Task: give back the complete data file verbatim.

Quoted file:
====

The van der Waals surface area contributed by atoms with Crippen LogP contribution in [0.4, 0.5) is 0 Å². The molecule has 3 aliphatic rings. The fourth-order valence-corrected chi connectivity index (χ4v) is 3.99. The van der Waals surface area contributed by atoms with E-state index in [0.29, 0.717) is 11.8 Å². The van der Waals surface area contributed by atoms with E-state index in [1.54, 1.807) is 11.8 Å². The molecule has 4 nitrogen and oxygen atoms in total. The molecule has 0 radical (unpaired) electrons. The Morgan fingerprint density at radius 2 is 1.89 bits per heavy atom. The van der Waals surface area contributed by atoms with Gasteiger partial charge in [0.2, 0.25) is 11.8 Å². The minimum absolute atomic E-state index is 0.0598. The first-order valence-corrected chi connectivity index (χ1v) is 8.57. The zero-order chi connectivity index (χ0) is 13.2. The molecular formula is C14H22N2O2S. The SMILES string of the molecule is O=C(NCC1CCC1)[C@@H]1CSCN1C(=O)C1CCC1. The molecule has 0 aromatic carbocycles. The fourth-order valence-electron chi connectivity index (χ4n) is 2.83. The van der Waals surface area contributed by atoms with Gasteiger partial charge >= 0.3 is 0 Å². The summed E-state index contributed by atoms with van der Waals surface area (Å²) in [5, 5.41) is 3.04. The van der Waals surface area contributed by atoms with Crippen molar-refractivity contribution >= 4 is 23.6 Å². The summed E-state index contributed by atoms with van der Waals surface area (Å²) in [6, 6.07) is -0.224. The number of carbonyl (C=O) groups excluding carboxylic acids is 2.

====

The van der Waals surface area contributed by atoms with Crippen LogP contribution in [0.4, 0.5) is 0 Å². The molecule has 3 aliphatic rings. The fourth-order valence-corrected chi connectivity index (χ4v) is 3.99. The van der Waals surface area contributed by atoms with E-state index in [0.29, 0.717) is 11.8 Å². The van der Waals surface area contributed by atoms with E-state index in [1.54, 1.807) is 11.8 Å². The molecule has 4 nitrogen and oxygen atoms in total. The molecule has 0 radical (unpaired) electrons. The Morgan fingerprint density at radius 2 is 1.89 bits per heavy atom. The van der Waals surface area contributed by atoms with Gasteiger partial charge in [0.2, 0.25) is 11.8 Å². The minimum absolute atomic E-state index is 0.0598. The first-order valence-corrected chi connectivity index (χ1v) is 8.57. The zero-order chi connectivity index (χ0) is 13.2. The molecular formula is C14H22N2O2S. The SMILES string of the molecule is O=C(NCC1CCC1)[C@@H]1CSCN1C(=O)C1CCC1. The molecule has 0 aromatic carbocycles. The fourth-order valence-electron chi connectivity index (χ4n) is 2.83. The van der Waals surface area contributed by atoms with Gasteiger partial charge >= 0.3 is 0 Å². The summed E-state index contributed by atoms with van der Waals surface area (Å²) in [5, 5.41) is 3.04. The van der Waals surface area contributed by atoms with Crippen molar-refractivity contribution >= 4 is 23.6 Å². The summed E-state index contributed by atoms with van der Waals surface area (Å²) in [6, 6.07) is -0.224. The number of carbonyl (C=O) groups excluding carboxylic acids is 2.